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CIL unions threaten 'work to rule' strike, demand return of blocks

CIL said five unions representing more than 350,000 workers will resort to "work to rule" from September 18.

Krishna N Das   New Delhi     Last Updated: September 4, 2014  | 15:40 IST

Coal India Ltd (CIL) said its worker unions have threatened a three-day "work to rule" strike this month demanding the return of coal blocks allocated by the government to private firms and withdrawal of plans to sell a stake in the company.

The "work-to-rule" strike would mean a limited number of miners will attend work with minimum disruption to daily activities. However, it would still aggravate an already severe shortage of the fuel in the country.

More than half of India's thermal power plants, which source most of their coal from state behemoth Coal India , have stocks enough to last for only less than a week.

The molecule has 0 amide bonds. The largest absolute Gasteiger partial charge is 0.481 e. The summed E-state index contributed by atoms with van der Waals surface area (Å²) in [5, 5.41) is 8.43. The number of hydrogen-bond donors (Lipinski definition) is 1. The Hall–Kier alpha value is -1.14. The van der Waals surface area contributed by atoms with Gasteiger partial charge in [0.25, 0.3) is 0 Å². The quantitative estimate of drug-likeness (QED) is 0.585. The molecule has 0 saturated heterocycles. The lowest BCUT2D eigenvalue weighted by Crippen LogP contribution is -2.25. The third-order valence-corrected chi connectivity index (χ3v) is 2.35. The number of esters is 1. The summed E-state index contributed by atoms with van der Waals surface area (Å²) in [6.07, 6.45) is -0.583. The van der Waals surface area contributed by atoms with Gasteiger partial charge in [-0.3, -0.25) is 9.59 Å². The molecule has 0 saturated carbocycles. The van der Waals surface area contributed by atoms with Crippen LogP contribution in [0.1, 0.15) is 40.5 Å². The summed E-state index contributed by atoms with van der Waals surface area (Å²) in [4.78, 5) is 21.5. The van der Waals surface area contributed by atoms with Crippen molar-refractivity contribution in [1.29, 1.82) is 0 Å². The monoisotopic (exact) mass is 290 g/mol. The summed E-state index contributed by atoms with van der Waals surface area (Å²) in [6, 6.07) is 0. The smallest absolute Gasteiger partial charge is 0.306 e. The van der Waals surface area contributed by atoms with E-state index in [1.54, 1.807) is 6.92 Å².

Coal India said in a statement that five unions representing more than 350,000 workers of the world's largest coal producer will resort to "work to rule" from September 18.

They want the government to allocate to Coal India the 218 coal blocks awarded mostly to private firms over the past two decades and ruled illegal by the Supreme Court last month.

The top court is expected to decide on the fate of the blocks in a hearing on Tuesday.

The coal workers have also asked the new government of Prime Minister Narendra Modi to withdraw its planned sale of a 10 per cent stake in Coal India and stop restructuring the company without consulting with the unions.

Last year, the unions successfully blocked the previous government's move to sell a stake in the company. Workers fear divestment or any restructuring of the company would eventually lead to jobs cuts.

They have also opposed investments by Coal India in mines abroad and urged instead to use the money to start coal projects in India which may also generate employment within the country.

"Efforts are being made to reconcile the same," Coal India said. The coal ministry could not be reached for a comment.

(Reuters)

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